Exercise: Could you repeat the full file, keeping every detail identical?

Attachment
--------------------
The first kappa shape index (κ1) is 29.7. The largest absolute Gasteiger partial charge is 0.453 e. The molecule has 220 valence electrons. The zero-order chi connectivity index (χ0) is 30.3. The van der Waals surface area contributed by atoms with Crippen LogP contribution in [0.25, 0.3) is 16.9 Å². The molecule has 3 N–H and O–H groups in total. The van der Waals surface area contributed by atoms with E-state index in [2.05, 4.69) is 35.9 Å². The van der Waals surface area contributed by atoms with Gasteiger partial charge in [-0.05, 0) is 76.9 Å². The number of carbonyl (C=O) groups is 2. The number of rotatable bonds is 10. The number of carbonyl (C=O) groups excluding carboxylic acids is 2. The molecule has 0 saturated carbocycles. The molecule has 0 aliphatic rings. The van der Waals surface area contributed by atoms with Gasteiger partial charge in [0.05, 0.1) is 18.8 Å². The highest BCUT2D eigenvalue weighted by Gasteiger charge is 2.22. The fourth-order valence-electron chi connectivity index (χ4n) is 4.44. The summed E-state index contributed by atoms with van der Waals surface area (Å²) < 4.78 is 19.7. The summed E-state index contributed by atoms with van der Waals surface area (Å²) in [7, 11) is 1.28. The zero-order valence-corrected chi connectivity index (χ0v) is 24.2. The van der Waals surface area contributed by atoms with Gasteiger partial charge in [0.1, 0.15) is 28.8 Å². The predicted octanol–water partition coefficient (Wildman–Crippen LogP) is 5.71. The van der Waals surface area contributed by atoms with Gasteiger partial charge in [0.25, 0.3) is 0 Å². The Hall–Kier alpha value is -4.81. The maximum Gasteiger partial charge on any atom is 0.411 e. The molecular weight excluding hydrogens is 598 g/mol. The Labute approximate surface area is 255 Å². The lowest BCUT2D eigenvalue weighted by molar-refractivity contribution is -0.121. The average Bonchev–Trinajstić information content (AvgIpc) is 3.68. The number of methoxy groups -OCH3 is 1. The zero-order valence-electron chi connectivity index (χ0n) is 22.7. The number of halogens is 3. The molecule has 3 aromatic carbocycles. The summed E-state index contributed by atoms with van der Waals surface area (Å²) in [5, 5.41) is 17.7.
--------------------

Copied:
The first kappa shape index (κ1) is 29.7. The largest absolute Gasteiger partial charge is 0.453 e. The molecule has 220 valence electrons. The zero-order chi connectivity index (χ0) is 30.3. The van der Waals surface area contributed by atoms with Crippen LogP contribution in [0.25, 0.3) is 16.9 Å². The molecule has 3 N–H and O–H groups in total. The van der Waals surface area contributed by atoms with E-state index in [2.05, 4.69) is 35.9 Å². The van der Waals surface area contributed by atoms with Gasteiger partial charge in [-0.05, 0) is 76.9 Å². The number of carbonyl (C=O) groups is 2. The number of rotatable bonds is 10. The number of carbonyl (C=O) groups excluding carboxylic acids is 2. The molecule has 0 saturated carbocycles. The molecule has 0 aliphatic rings. The van der Waals surface area contributed by atoms with Gasteiger partial charge in [0.05, 0.1) is 18.8 Å². The highest BCUT2D eigenvalue weighted by Gasteiger charge is 2.22. The fourth-order valence-electron chi connectivity index (χ4n) is 4.44. The summed E-state index contributed by atoms with van der Waals surface area (Å²) < 4.78 is 19.7. The summed E-state index contributed by atoms with van der Waals surface area (Å²) in [7, 11) is 1.28. The zero-order valence-corrected chi connectivity index (χ0v) is 24.2. The van der Waals surface area contributed by atoms with Gasteiger partial charge in [0.1, 0.15) is 28.8 Å². The predicted octanol–water partition coefficient (Wildman–Crippen LogP) is 5.71. The van der Waals surface area contributed by atoms with Gasteiger partial charge in [0.25, 0.3) is 0 Å². The Hall–Kier alpha value is -4.81. The maximum Gasteiger partial charge on any atom is 0.411 e. The molecular weight excluding hydrogens is 598 g/mol. The Labute approximate surface area is 255 Å². The lowest BCUT2D eigenvalue weighted by molar-refractivity contribution is -0.121. The average Bonchev–Trinajstić information content (AvgIpc) is 3.68. The number of methoxy groups -OCH3 is 1. The zero-order valence-electron chi connectivity index (χ0n) is 22.7. The number of halogens is 3. The molecule has 3 aromatic carbocycles. The summed E-state index contributed by atoms with van der Waals surface area (Å²) in [5, 5.41) is 17.7.